I call upon You, Lord, God of Abraham and God of Isaac and God of Jacob and Israel, You who are the Father of our Lord Jesus Christ, the God who, through the abundance of your mercy, was well-pleased towards us so that we may know You, who made heaven and earth, who rules over all, You who are the one and the true God, above whom there is no other God; You who, by our Lord Jesus Christ gave us the gift of the Holy Spirit, give to every one who reads this writing to know You, that You alone are God, to be strengthened in You, and to avoid every heretical and godless and impious teaching.

St Irenaeus of Lyons, Against the Heresies 3:6:4

Thursday, October 11, 2012


(A) Jesus laid his life down for the sheep (vv 11, 15, 18).
   (A. 1) If, Jesus' death was intended to atone only for those who believe;[i]
   (A. 2) and, being a sheep is a necessary precondition for belief (v 26),[ii]
   (A. 3) then, Jesus' death was intended to atone only for sheep.
(B) Certain ones, however, are not sheep (v 26).
(C) Therefore, Jesus' death was not intended to atone for non-sheep.
(D) The intent of the atonement was, therefore, limited.

[i] E.g., Jn 6:37—40 plainly states that all whom the Father gives the Son will come (ἤξει, the future, active indicative of ἥκω) to the Son; of those who come, the Son will never, never cast out (note double negative in the Greek); Jesus came to do only the will of the Father, which was to raise up on the last day all those given him, losing nothing.  The Father’s will, finally, is that every believing-one on Jesus should have eternal life (see also Jn 3:16 below).  Therefore, it is God’s will that only believers gain eternal life.  For these, and these only, did Jesus’ death atone. 

The same is demonstrable from Jn 3:16.

JOHN 3:14b—16 (trans. mine)

14b.   οὕτως ὑψωθῆναι δεῖ τὸν Υἱὸν τοῦ ἀνθρώπου,

15a.   ἵνα πᾶς ὁ πιστεύων εἰς αὐτὸν μὴ ἀπόληται,
    b.   ἀλλ᾿ ἔχῃ ζωὴν αἰώνιον.

16a.   οὕτω γὰρ ἡγάπησεν ὁ Θεὸς τὸν κόσμον,
    b.   ὥστε τὸν υἱὸν τὸν μονογενῆ ἔδωκεν,
    c.    ἵνα πᾶς ὁ πιστεύων εἰς αὐτὸν μὴ ἀπόληται,
    d.    ἀλλ᾿ ἔχῃ ζωὴν αἰώνιον.

14b.   In this manner, [also], the Son of Man [must be lifted up, supplied from 14a],

15a.    in order that [or, for the purpose of] every believing-one into Him may not perish,
    b.    but may have life eternal.

16a.   [This is so] because, in this manner did God love the cosmos,
    b.   that He gave His only Son [to be lifted up on the cross],
    c.    in order that [or, for the purpose of] every believing-one into Him may not perish,
    d.    but have life eternal.

Granting the hina (Gk. ἵνα) clauses of v 15a and 16c, it is clear that the divine intention of the Father’s giving of the Son unto his cross-work was hina, that is, for the purpose of, or having the result of, eternal life for every believing-one in Christ.  The divine intention of Jesus’ cross-work and death was for those who would believe, regardless of how one may think that one comes to believe (see also 1 Jn 4:10).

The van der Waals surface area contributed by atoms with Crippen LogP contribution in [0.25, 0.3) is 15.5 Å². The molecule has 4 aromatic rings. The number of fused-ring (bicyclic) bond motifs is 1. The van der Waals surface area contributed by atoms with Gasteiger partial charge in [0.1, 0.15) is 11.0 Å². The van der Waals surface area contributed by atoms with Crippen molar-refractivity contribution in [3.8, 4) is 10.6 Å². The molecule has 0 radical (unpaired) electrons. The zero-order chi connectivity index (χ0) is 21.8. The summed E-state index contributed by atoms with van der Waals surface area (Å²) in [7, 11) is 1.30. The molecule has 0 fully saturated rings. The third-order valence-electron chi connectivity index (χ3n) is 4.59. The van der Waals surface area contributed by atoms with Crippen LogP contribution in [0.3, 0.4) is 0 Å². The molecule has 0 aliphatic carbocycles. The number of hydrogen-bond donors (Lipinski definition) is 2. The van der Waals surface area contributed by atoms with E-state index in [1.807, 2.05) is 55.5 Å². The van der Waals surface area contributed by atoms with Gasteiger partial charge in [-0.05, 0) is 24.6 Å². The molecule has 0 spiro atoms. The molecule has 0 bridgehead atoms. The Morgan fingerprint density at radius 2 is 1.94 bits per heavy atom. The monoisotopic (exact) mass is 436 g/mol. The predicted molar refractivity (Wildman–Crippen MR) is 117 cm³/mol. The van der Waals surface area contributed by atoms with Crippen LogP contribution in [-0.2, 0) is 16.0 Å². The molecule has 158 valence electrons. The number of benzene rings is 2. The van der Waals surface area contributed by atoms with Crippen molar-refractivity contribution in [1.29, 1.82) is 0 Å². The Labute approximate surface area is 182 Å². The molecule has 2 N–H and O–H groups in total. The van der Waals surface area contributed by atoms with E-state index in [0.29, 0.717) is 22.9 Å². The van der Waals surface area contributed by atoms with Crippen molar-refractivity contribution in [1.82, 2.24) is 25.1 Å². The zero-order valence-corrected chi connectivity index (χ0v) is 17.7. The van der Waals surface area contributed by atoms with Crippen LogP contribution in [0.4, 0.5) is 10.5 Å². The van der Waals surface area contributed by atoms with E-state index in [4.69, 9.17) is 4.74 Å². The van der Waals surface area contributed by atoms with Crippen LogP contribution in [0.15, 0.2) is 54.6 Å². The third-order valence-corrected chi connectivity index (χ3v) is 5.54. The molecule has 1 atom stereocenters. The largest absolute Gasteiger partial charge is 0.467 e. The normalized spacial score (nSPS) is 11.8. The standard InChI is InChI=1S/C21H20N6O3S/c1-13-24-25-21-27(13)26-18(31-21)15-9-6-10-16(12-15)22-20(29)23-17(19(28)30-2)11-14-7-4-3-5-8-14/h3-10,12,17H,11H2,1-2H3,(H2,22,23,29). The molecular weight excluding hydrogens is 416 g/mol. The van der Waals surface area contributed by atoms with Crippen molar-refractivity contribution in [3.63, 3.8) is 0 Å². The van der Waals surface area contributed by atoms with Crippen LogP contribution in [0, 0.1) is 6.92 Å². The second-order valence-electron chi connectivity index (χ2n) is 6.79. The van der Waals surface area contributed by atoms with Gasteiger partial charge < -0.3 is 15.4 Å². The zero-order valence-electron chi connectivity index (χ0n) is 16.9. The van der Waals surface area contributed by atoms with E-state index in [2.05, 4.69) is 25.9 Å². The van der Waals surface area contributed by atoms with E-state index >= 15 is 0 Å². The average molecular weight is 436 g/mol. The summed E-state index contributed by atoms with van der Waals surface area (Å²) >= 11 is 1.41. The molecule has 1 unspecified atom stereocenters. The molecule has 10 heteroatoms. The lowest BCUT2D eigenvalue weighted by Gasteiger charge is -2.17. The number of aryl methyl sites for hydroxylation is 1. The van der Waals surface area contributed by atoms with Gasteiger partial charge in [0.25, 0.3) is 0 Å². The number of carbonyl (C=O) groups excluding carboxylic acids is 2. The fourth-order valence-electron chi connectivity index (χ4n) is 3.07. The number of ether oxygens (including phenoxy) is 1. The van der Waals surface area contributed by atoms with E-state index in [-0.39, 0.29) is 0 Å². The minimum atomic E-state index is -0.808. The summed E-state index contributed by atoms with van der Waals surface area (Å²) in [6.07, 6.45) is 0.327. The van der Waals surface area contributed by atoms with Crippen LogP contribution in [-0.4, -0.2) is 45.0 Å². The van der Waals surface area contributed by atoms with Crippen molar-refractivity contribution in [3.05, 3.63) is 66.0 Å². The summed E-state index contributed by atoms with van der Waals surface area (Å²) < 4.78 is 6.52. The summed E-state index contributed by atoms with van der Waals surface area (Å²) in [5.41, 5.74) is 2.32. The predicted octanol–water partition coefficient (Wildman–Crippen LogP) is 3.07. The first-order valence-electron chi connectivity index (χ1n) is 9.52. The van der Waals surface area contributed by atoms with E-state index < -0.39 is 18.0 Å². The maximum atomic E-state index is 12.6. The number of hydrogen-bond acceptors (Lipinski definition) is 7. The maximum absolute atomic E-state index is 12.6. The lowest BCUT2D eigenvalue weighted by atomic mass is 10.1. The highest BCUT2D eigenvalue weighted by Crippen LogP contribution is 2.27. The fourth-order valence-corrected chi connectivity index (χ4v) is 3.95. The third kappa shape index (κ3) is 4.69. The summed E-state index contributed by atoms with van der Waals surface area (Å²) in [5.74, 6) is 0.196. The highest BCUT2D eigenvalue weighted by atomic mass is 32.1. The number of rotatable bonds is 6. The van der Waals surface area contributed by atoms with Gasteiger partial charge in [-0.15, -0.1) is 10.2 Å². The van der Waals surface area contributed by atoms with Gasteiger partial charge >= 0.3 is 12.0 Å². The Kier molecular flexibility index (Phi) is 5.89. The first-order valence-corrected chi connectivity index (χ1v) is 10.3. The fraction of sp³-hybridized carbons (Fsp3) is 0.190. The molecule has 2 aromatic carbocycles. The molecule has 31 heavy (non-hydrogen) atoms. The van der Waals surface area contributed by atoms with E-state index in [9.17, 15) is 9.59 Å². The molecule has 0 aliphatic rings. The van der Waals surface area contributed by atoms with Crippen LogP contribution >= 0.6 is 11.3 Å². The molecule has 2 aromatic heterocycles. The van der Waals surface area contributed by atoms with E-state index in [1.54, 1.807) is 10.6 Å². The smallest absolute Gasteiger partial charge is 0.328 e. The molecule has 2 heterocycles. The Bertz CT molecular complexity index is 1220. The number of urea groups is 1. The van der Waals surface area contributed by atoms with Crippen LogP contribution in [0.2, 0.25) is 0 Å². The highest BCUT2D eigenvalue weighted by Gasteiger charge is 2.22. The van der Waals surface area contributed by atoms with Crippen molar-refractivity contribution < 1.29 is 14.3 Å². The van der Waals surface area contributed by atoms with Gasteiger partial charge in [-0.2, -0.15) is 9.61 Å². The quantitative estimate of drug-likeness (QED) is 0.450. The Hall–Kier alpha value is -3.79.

Romans 3:21—26, the heart of Paul’s gospel, which bears out similar evidence.  God’s saving righteousness, through the setting forth of Jesus was “for all who believe” (v 22).  “Christ Jesus, whom God put forward as a propitiation by his blood, to be received by faith” (vv 24c—25a ESV).  God put forward the propitiatory, wrath-satisfying, life-giving blood of Jesus “to be received by faith.”  This way, God might be both just and the justifier of the “one who has faith in Jesus” (v 26b).  The divine intention behind putting Jesus forth as Propitiator was only for those who believe, who have faith in Jesus.  Gal 2:16—21 also bear the same witness. 

[ii] Careful attention to the Greek is paramount for a correct understanding of the force of this premise (actually, it is prima facie clear in the English, but the Greek nuances only strengthen the plain English reading). John 10:26 reads, ἀλλ᾿ ὑμεῖς οὐ πιστεύετε· / οὐ γὰρ ἐστὲ ἐκ τῶν προβάτων τῶν ἐμῶν, / καθώς εἶπον ὑμῖν.  The γὰρ signals the grounds clause, which is “because (gar) you are not my sheep.”  The common conception of the principle that Jesus here expresses is that, certain people are not Jesus’ sheep, because they do not believe; or, similarly, one becomes a sheep of Jesus’ fold by believing.  Of course this latter expression is true, as far as it goes.  However, what is explicit in this verse is that one comes to believe by being a sheep; or, similarly, as Jesus puts it, certain people do not believe, because he or she is not one of his sheep.  Therefore, being a sheep is a necessary precondition for belief (see similarly, Jn 8:47).

Also to be noted, with reference to premise (B) above, is the hyperbatonic positioning of the οὐ in the second clause.  In this, Jesus emphatically stresses the fact that some of those to whom he is speaking are NOT (οὐ) his sheep.  

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